3. Get specific. Some advisers may talk about retirement in broad terms and offer standard solutions. Get personal with an adviser you trust in order to get to the bottom of what is important to you as a single or married woman. Dig deep into how you want to live your life and set a vision for what you want to accomplish in retirement so your retirement strategy is tailored to you as well as the needs of your family.
  4. Adjust the planning horizon. Situations change so retirement planning must too. Regularly update your planning horizon in your financial blueprint to account for changes in lifestyle, location, job, health, divorce, and the myriad of changes that impact time to retirement.  
  5. Protect your assets. One of the biggest obstacles for someone that does not have a retirement plan is running out of money later in life. This fear stems from not saving enough in the early years. Take advantage of generational and estate planning strategies to help protect what you and your family hold from unexpected issues.
  6. Safeguard documents. Keep a copy of all financial and legal documents in a safe place and accessible should the unexpected happens.
  7. Choose your financial adviser wisely. You don’t have to know it all. Choose an experienced financial fiduciary adviser who will work on your behalf to help keep your retirement plan lined up with long-term goals.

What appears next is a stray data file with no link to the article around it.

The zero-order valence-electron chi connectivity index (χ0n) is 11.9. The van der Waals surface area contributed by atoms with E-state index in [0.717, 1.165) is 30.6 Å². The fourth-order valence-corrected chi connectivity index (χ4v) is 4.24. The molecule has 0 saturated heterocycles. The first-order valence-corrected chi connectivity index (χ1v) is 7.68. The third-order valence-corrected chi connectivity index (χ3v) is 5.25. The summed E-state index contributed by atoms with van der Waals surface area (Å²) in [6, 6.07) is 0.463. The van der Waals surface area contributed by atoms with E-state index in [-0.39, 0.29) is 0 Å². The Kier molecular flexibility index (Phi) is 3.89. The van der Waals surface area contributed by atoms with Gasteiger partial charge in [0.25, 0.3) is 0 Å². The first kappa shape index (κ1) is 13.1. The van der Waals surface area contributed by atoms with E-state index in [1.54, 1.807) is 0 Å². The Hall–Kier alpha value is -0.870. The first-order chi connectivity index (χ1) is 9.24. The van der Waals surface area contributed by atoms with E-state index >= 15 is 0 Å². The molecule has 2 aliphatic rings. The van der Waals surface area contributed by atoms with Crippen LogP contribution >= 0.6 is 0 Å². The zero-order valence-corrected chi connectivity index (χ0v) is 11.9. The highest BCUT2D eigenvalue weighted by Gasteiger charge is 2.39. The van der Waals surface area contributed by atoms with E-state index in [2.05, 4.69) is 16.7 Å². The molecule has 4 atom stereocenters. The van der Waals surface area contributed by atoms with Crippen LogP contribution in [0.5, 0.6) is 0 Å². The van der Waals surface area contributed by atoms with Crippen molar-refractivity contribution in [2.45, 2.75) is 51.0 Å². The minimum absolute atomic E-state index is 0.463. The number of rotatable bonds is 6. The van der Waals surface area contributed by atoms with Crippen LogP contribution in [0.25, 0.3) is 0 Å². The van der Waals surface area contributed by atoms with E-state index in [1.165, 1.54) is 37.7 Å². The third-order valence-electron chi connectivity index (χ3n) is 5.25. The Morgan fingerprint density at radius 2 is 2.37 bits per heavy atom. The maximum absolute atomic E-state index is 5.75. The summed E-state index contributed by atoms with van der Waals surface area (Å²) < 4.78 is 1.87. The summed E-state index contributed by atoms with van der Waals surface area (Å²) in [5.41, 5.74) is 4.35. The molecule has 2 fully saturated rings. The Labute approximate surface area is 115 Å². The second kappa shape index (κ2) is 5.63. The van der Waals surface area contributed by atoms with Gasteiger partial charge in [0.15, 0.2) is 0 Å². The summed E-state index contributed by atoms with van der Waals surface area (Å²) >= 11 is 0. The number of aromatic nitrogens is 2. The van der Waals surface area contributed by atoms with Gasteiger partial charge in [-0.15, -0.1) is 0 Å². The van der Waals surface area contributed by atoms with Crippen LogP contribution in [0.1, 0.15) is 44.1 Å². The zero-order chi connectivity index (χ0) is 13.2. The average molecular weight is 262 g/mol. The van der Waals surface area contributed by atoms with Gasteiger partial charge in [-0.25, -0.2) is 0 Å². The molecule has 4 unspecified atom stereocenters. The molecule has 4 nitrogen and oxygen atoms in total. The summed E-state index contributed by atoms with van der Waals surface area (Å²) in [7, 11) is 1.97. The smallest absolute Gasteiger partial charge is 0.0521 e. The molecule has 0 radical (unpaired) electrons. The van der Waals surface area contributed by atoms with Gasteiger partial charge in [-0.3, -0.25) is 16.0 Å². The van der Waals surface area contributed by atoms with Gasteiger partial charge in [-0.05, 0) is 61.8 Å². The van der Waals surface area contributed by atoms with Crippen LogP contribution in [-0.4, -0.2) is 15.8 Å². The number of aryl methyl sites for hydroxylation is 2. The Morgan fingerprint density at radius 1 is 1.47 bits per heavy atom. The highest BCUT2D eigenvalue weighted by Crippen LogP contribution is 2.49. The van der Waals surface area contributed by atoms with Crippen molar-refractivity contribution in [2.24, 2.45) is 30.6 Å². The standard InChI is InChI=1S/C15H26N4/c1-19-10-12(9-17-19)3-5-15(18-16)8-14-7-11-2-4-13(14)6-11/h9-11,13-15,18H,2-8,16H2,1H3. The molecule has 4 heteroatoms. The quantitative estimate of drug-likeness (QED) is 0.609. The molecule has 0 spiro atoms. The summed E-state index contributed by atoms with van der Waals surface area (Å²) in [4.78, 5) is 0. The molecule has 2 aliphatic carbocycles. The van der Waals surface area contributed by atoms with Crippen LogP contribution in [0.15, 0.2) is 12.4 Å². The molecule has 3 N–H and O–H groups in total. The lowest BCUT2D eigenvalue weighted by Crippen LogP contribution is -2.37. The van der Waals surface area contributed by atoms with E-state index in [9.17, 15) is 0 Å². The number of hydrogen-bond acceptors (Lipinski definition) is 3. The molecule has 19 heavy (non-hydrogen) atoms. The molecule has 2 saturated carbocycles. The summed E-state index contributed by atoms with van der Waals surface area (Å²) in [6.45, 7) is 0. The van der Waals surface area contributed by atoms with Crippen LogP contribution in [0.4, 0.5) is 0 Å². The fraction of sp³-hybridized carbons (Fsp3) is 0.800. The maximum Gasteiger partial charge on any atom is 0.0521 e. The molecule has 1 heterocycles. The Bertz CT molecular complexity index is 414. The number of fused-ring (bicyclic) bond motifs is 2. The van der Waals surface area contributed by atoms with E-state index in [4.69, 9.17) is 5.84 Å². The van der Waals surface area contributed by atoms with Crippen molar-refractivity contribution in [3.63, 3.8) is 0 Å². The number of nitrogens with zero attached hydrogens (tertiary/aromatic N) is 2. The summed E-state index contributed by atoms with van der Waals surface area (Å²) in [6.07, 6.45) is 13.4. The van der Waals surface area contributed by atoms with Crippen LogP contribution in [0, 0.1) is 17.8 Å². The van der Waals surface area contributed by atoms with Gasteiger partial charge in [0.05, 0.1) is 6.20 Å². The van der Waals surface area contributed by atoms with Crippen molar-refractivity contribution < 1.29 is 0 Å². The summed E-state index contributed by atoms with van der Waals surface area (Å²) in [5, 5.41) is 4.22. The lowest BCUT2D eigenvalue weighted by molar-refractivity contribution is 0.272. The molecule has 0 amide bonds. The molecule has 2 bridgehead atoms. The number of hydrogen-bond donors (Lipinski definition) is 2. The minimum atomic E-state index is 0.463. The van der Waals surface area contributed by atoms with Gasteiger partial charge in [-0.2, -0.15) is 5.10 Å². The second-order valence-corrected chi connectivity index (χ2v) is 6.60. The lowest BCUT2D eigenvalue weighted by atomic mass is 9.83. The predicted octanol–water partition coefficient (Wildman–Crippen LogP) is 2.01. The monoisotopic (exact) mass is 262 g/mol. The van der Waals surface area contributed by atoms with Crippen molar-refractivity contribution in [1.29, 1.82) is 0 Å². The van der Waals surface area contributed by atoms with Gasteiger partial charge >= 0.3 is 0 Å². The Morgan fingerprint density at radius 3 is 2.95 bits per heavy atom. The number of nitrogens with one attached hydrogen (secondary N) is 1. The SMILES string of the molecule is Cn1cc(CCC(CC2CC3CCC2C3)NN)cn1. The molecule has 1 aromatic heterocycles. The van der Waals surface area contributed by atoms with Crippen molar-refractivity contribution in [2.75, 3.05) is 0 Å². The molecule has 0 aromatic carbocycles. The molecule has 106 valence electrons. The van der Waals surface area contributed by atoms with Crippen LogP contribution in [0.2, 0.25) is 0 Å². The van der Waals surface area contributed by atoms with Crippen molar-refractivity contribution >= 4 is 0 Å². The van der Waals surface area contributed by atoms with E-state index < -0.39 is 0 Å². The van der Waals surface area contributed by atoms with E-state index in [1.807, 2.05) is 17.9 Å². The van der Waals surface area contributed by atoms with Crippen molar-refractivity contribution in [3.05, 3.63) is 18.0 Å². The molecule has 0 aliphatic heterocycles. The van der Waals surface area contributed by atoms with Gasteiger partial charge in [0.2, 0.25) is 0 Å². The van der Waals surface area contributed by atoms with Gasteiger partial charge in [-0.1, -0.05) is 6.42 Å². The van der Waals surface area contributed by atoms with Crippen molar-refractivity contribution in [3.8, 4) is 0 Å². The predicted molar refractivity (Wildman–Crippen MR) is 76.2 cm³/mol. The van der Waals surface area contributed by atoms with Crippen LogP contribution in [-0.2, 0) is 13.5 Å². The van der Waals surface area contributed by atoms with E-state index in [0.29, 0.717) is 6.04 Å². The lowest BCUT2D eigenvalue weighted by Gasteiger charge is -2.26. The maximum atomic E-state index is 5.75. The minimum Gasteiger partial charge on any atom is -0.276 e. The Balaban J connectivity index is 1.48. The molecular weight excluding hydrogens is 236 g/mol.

We work with our clients, their families and their children to start the retirement planning process early on. This includes educating everyone on the benefits of saving money and making wise financial choices for a comfortable retirement. It’s the right time to get started.

Read more

The commentary on this website reflects the personal opinions, viewpoints and analyses of the Wambolt & Associates employees providing such comments, and should not be regarded as a description of advisory services provided by Wambolt & Associates or performance returns of any Wambolt & Associates Investments client. The views reflected in the commentary are subject to change at any time without notice. Nothing on this website constitutes investment advice, performance data or any recommendation that any particular security, portfolio of securities, transaction or investment strategy is suitable for any specific person. Any mention of a particular security and related performance data is not a recommendation to buy or sell that security. Wambolt & Associates manages its clients’ accounts using a variety of investment techniques and strategies, which are not necessarily discussed in the commentary. Investments in securities involve the risk of loss. Past performance is no guarantee of future results.

Wambolt & Associates provides links for your convenience to websites produced by other providers or industry related material. Accessing websites through links directs you away from our website. Wambolt & Associates is not responsible for errors or omissions in the material on third party websites, and does not necessarily approve of or endorse the information provided. Users who gain access to third party websites may be subject to the copyright and other restrictions on use imposed by those providers and assume responsibility and risk from use of those websites.